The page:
I mean walks where you do not have to wear special clothes and which do not last all day. This list is not exclusive. From the centre of Hebden Bridge you can walk to Hardcastle Crags.
– The highest point to Far Moorside is Crow Hill. It is a walk for a fine day.
– By crossing High Stones Road at Moor End Farm one can walk for miles on the green lanes, once used by pack horses and farm carts.
Cottonstones is a good place to end up as it has a more gentle climate and the Alma Inn serving pizzas with a lovely view.
– By walking from Far Moorside along Coppy Nook Lane and taking any right turn one can reach Cragg Vale. Do not attempt it with a pram as the last part is steep.
From Far Moorside any of these walks are possible and enjoyable on horseback or bicycle and you can go much further with a map.
Going West from the farm by bike and crossing the B6138 at Cragg Vale, follow a route by the Hinchliffe Restaurant up the hill towards Stoodley Pike. There are many interesting and quite challenging cycle routes, some of which lead to the next valley and Todmorden.
Places to Eat and Drink
The nearest places to eat and drink are The Robin Hood in Cragg Vale or the Church Stile in Sowerby. Both are pubs selling food. The Hinchliffe in Cragg Vale is under new management and reputed to be friendly with good food. Further afield in Hebden Bridge there is a vast array of so I will recommend the Olive Branch, a Turkish restaurant open at lunchtime serving excellent food at very reasonable prices. At the expensive but gourmet en, have dinner at Gimbals in Sowerby Bridge but book. The White Lion in Hebden Bridge is popular and so is the Works in Sowerby Bridge both for lunch and dinner.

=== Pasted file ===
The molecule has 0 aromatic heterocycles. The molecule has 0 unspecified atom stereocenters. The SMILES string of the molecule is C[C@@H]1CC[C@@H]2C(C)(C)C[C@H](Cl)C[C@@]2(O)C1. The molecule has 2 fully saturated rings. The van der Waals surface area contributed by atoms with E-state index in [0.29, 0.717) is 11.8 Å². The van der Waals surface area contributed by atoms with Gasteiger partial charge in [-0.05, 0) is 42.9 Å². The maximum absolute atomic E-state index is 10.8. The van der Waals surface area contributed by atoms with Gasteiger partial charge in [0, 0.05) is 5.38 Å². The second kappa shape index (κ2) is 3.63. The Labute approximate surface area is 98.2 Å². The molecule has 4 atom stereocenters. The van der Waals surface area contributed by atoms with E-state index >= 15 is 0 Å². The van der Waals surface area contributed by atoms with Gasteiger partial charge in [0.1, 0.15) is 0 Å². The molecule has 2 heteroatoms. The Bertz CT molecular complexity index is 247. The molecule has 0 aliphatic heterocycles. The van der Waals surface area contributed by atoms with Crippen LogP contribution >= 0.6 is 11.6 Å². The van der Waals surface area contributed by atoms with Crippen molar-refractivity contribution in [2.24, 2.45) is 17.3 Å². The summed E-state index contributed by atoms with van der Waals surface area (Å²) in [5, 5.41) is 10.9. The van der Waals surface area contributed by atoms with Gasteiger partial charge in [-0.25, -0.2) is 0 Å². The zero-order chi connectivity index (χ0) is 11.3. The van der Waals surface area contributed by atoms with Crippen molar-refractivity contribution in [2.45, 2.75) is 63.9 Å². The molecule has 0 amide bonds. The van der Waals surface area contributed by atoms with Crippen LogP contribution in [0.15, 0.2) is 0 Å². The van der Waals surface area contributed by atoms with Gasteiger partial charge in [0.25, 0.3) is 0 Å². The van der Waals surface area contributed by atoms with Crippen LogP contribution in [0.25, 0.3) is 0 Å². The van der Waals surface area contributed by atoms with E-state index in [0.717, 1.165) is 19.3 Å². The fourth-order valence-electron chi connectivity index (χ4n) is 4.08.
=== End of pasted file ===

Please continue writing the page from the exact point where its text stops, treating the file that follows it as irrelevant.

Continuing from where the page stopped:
Hebden Bridge has plenty of small cafes, many vegetarian. Last years floods have put many places out of business, and there are always new ones starting up, but if you are in Sowerby Bridge and want a good cup of coffee or a scone go to Gabriel’s on the main road opposite the statue of the lock-keeper.
Ripponden and Rishworth are both locally well known for pubs and restaurants. Here are some to try – El Gato Nero (evenings) The Beehive, The Fleece and The Old Bridge are all within a 6 mile radius and have stood the test of time. For Indian food, Syhiba in Sowerby Bridge has a good reputation and Bradford is the home of Mumtaz (no alcohol).
Further afield in Halifax Dean Clough Mills has a huge and good restaurant and art gallery with frequently changing exhibitions. Dean Clough is a vast complex of many mills, all now reclaimed and put to use by local businesses, losing nothing of the majestic scale envisioned by the first owners.
I have mentioned Salt’s Mills; this is another huge mill built by Titus Salt the populariser of alpaca as the material of choice for Victorian outers garments. Titus Salt became rich with his popular fibre and used his money to enrich the lives of his workers, by housing them in a model village, Saltaire, where he provided up to date standards of housing in an attractively landscaped environment. There was scope for plenty of leisure activities, meeting places, gardens, a specially lovely chapel but no pub. The mill was also designed along enlightened principles, as spacious and airy as was possible to be in a manufacturing situation.
To reach Salt’s Mill ( take the A6037 out of Bradford) is worth a visit; shoping on three floors; there is a grand section of work by local makers; books ands artists’ materials, with changing exhibitions and a restaurant. In another mill building are 2 interesting shops, one a cyclist’s paradise and the other a music shop selling every musical instrument.
This is a short personal selection; for more information please visit http://www.visitcalderdale.com